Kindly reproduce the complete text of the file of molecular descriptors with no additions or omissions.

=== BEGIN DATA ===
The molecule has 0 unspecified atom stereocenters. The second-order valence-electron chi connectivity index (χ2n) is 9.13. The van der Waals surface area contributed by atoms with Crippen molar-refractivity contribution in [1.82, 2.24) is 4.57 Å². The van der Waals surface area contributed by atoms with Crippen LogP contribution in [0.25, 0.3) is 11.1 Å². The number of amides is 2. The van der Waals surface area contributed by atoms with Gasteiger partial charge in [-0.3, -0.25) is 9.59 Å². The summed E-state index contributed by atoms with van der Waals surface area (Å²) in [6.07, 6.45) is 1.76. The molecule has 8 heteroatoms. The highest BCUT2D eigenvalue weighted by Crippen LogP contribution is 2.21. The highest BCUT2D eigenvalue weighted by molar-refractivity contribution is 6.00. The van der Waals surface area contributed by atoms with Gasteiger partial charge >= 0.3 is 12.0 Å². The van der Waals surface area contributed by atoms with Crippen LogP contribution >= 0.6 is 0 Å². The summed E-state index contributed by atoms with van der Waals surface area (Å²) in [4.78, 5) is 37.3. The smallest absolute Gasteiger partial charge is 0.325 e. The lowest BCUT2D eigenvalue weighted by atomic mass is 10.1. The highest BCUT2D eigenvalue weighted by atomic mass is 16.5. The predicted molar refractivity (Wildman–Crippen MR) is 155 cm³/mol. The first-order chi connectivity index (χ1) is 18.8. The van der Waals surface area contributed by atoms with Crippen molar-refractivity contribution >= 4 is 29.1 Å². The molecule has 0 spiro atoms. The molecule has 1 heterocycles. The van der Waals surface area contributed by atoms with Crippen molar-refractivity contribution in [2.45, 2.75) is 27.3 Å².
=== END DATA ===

The molecule has 0 unspecified atom stereocenters. The second-order valence-electron chi connectivity index (χ2n) is 9.13. The van der Waals surface area contributed by atoms with Crippen molar-refractivity contribution in [1.82, 2.24) is 4.57 Å². The van der Waals surface area contributed by atoms with Crippen LogP contribution in [0.25, 0.3) is 11.1 Å². The number of amides is 2. The van der Waals surface area contributed by atoms with Gasteiger partial charge in [-0.3, -0.25) is 9.59 Å². The summed E-state index contributed by atoms with van der Waals surface area (Å²) in [6.07, 6.45) is 1.76. The molecule has 8 heteroatoms. The highest BCUT2D eigenvalue weighted by Crippen LogP contribution is 2.21. The highest BCUT2D eigenvalue weighted by molar-refractivity contribution is 6.00. The van der Waals surface area contributed by atoms with Gasteiger partial charge >= 0.3 is 12.0 Å². The van der Waals surface area contributed by atoms with Crippen LogP contribution >= 0.6 is 0 Å². The summed E-state index contributed by atoms with van der Waals surface area (Å²) in [4.78, 5) is 37.3. The smallest absolute Gasteiger partial charge is 0.325 e. The lowest BCUT2D eigenvalue weighted by atomic mass is 10.1. The highest BCUT2D eigenvalue weighted by atomic mass is 16.5. The predicted molar refractivity (Wildman–Crippen MR) is 155 cm³/mol. The first-order chi connectivity index (χ1) is 18.8. The van der Waals surface area contributed by atoms with Crippen molar-refractivity contribution >= 4 is 29.1 Å². The molecule has 0 spiro atoms. The molecule has 1 heterocycles. The van der Waals surface area contributed by atoms with Crippen molar-refractivity contribution in [2.45, 2.75) is 27.3 Å².